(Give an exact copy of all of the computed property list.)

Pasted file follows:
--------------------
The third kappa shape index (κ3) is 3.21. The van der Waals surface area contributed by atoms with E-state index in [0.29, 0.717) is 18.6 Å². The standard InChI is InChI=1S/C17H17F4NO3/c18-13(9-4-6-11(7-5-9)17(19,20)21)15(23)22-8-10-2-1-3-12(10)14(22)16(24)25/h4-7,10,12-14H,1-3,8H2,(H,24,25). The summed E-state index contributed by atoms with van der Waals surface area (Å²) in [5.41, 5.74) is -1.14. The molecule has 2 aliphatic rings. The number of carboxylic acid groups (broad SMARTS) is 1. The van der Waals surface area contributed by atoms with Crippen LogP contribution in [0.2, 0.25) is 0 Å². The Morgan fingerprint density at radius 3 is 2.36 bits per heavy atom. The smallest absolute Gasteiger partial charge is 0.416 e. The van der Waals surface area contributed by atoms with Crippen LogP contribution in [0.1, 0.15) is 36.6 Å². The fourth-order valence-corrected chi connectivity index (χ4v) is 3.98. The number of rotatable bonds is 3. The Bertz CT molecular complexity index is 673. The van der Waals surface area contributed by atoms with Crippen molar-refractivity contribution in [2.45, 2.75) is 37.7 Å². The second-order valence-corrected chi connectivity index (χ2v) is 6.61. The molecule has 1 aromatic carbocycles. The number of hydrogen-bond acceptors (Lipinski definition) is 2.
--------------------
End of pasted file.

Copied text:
The third kappa shape index (κ3) is 3.21. The van der Waals surface area contributed by atoms with E-state index in [0.29, 0.717) is 18.6 Å². The standard InChI is InChI=1S/C17H17F4NO3/c18-13(9-4-6-11(7-5-9)17(19,20)21)15(23)22-8-10-2-1-3-12(10)14(22)16(24)25/h4-7,10,12-14H,1-3,8H2,(H,24,25). The summed E-state index contributed by atoms with van der Waals surface area (Å²) in [5.41, 5.74) is -1.14. The molecule has 2 aliphatic rings. The number of carboxylic acid groups (broad SMARTS) is 1. The van der Waals surface area contributed by atoms with Crippen LogP contribution in [0.2, 0.25) is 0 Å². The Morgan fingerprint density at radius 3 is 2.36 bits per heavy atom. The smallest absolute Gasteiger partial charge is 0.416 e. The van der Waals surface area contributed by atoms with Crippen LogP contribution in [0.1, 0.15) is 36.6 Å². The fourth-order valence-corrected chi connectivity index (χ4v) is 3.98. The number of rotatable bonds is 3. The Bertz CT molecular complexity index is 673. The van der Waals surface area contributed by atoms with Crippen molar-refractivity contribution in [2.45, 2.75) is 37.7 Å². The second-order valence-corrected chi connectivity index (χ2v) is 6.61. The molecule has 1 aromatic carbocycles. The number of hydrogen-bond acceptors (Lipinski definition) is 2.